Jacket by Wooyoungmi. Tank top by Hanro.

Cole’s natural expressiveness can be seen in some ways as the result of his background growing up in southwest London. (His younger brother Finn joined him on Peaky Blinders and now leads TNT’s Animal Kingdom.) As a child, he was drawn to acting but never considered it as a career until he found himself aimless after finishing school. “I used to sell carpets and I had a breakup and I was hurt, so I was a bit of a mess really,” he recalls. “All my friends were at different universities across the country and I had this moment thinking, ‘Am I going to be this guy who’s stuck in Kingston and not really doing anything?’” The solution was to try everything he could to become an actor. He joined youth theaters, uploaded comedy sketches online, and even wrote his own television series before eventually landing on the seminal British teen series Skins. “That was a weird bit of fate,” he says. “I watched that show when I was a teenager and I felt like I had some life experience I could bring to it and I ended up on it.”

His real breakthrough came with the period gangster drama Peaky Blinders, an international hit about a crime family also starring Cillian Murphy, Tom Hardy, and Helen McCrory. Cole played John Shelby, a veteran of the Great War and one of the leaders of the Peaky Blinders gang, for four seasons and earned the adoration of the show’s passionate fan base. “I know people love it and people respond to it. Grown men have said to me they cried when my character died,” he laughs. “It’s hard to tell if they’re joking or not, but I don’t think they are. All you want as an actor is to try to garner emotions in people and if people respond like that, then that’s a credit to the work.”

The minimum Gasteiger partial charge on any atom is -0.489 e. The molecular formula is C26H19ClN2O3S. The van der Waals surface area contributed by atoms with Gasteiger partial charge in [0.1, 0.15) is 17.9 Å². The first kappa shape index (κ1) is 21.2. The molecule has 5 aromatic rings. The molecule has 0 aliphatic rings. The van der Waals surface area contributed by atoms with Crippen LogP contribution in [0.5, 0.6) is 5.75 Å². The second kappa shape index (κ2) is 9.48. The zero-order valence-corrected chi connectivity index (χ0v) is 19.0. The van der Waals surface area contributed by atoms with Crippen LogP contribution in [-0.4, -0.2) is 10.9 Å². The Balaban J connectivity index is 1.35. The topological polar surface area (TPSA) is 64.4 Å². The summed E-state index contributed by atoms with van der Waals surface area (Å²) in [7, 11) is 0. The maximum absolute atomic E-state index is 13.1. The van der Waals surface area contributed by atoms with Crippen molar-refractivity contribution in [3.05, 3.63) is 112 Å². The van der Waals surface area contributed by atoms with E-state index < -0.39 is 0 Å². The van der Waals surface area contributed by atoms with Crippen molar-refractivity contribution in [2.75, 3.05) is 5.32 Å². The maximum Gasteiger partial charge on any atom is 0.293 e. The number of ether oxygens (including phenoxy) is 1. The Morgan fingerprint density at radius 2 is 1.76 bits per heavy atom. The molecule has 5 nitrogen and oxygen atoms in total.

T-shirt by Sandro. Trousers by Stella McCartney.

Given the popularity of the series—and its critical success, including a BAFTA for Best Drama earlier this year—it is an impressive display of determination that Cole asked to be killed off. “I’d been doing it since 2012 and I had a great run,” he explains. “I loved every minute of it but I wanted variety and I wanted to challenge myself.” The gamble has paid off in his varied work since, from the romantic lead in the famous “Hang the DJ” episode of Black Mirror to his role as a recovering sex addict in the upcoming British drama Pure. But it’s Prayer that stands apart in his mind. “This is something Jean has said and I agree with him: Filmmaking should be an experience,” Cole says. “It is special when the actual process of making the movie is an experience and that’s what this was. It felt quite emotional when I got on the plane home because I was like, ‘However this turns out, this has been a special experience.’”

As Cole embarks on a new chapter in his career, the “special experience” is something he promises to keep chasing. “I’m going to continue to do roles that are challenging, that people will be interested in,” he insists. “If I see something on the page that I think I can offer that is going to be interesting to watch and something different, then I’ll do it. If it’s something challenging, that’s what I’m looking for.”

A Prayer Before Dawn is out now.

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By
Jonathan Shia
Photography by
Yaniv Edry

Styling by Steph Wilson at One Represents. Grooming by Yaniv Zada. Stylist’s assistant: Rosalind Donoghue. Art direction by Dorit Oren.